HIV-1 particle assembly occurs on the plasma membrane of infected cells. The assembly process is directed by the Gag polyprotein, which is synthesized on cytoplasmic ribosomes, and travels to the plasma membrane assembly site by an incompletely understood pathway. Env proteins are synthesized on ribosomes of the rough endoplasmic reticulum, form trimers in the ER, and transit the secretory pathway of the cell to the plasma membrane. Despite following very different pathways, Gag and Env meet at the particle budding site, and Env is specifically concentrated at this site. New evidence presented here indicates that Env reaches the particle assembly site in a directed manner through interactions with a trafficking complex directed by Rab11- FIP1C (FIP1C) and Rab14. This project will define the mechanisms by which FIP1C and Rab14 direct Env sorting and incorporation onto HIV-1 particles. We will then dissect specific regulators of actin polymerization discovered in a unique siRNA screen that strongly affect budding or release of HIV-1 particles. Experiments in Aim 1 will first define FIP1C functional domains that specifically are required to translocate Env onto the particle, and then determine the motif(s) within the Env cytoplasmic tail involved in FIP1C-dependent trafficking and incorporation. TIRF microscopy and live cell imaging will be pursued to fully define the steps in FIP1C-Env trafficking to the particle assembly site.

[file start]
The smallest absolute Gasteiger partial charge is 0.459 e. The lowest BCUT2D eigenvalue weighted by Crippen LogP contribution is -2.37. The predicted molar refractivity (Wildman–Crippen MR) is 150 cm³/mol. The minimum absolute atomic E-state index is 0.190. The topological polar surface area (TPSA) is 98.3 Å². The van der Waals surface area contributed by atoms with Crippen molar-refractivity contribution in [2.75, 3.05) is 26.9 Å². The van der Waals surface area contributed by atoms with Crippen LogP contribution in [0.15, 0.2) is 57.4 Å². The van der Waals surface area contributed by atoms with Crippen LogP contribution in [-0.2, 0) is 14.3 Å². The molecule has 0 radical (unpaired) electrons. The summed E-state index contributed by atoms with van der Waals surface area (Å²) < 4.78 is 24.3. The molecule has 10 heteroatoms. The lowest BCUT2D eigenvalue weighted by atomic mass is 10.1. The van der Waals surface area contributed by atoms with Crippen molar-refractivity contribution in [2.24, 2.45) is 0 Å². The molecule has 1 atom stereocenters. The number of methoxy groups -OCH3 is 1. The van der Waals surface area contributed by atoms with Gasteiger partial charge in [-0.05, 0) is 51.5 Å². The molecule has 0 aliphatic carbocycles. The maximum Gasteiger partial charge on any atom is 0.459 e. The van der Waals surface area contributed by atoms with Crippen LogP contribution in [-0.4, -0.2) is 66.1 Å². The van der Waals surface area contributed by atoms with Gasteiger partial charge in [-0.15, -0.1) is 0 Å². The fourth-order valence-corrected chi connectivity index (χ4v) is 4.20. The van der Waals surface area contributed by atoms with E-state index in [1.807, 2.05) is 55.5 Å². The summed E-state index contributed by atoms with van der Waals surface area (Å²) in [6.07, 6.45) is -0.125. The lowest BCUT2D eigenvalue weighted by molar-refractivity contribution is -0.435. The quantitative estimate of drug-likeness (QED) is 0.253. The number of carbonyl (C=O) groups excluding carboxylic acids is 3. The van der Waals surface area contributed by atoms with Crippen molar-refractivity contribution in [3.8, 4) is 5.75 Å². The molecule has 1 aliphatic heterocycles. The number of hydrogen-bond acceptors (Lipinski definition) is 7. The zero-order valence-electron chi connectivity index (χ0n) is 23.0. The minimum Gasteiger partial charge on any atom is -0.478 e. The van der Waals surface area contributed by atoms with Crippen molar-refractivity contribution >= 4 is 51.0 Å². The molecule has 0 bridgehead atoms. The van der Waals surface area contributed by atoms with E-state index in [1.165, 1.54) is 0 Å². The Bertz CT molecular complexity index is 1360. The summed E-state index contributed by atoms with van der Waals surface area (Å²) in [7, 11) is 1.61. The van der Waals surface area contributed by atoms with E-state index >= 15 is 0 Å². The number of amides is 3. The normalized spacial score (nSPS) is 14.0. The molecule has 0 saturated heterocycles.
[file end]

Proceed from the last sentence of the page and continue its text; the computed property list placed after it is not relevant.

In Aim 2, the contribution of the FIP1C-Rab14 trafficking pathway to polarization of HIV structural components and to cell-cell transmission of virus will be addressed. Experiments in this aim will also identify the kinesin responsible for movement of the Env-FIP1C-Rab14 complex to the particle assembly site. We will then follow up on exciting new findings indicating that FIP1C mediates MA-Env interactions, testing two relevant models for Gag trafficking and Gag-Env interaction.
Aim 3 will examine a related area, the contribution of ROCK1-LIMK1-cofilin pathway to particle budding and release, and will define the role of related actin regulatory proteins that modulate HIV particle production. This experimental plan will add significantly to the knowledge of specific host factors involved in HIV particle assembly and budding, and will provide fundamental new insights into cellular trafficking pathways utilized by enveloped viruses.
This project is relevant to public health because it follows up on a recent discovery of how the envelope protein gets on to HIV particles as they form. This observation has the potential to allow new drugs to be developed against HIV, and will contribute to the understanding of basic ways that proteins are sorted to the plasma membrane of cells. The project will also study other host factors that are important to HIV assembly, providing additional information that is useful in fighting this virus and in ending the global epidemic.
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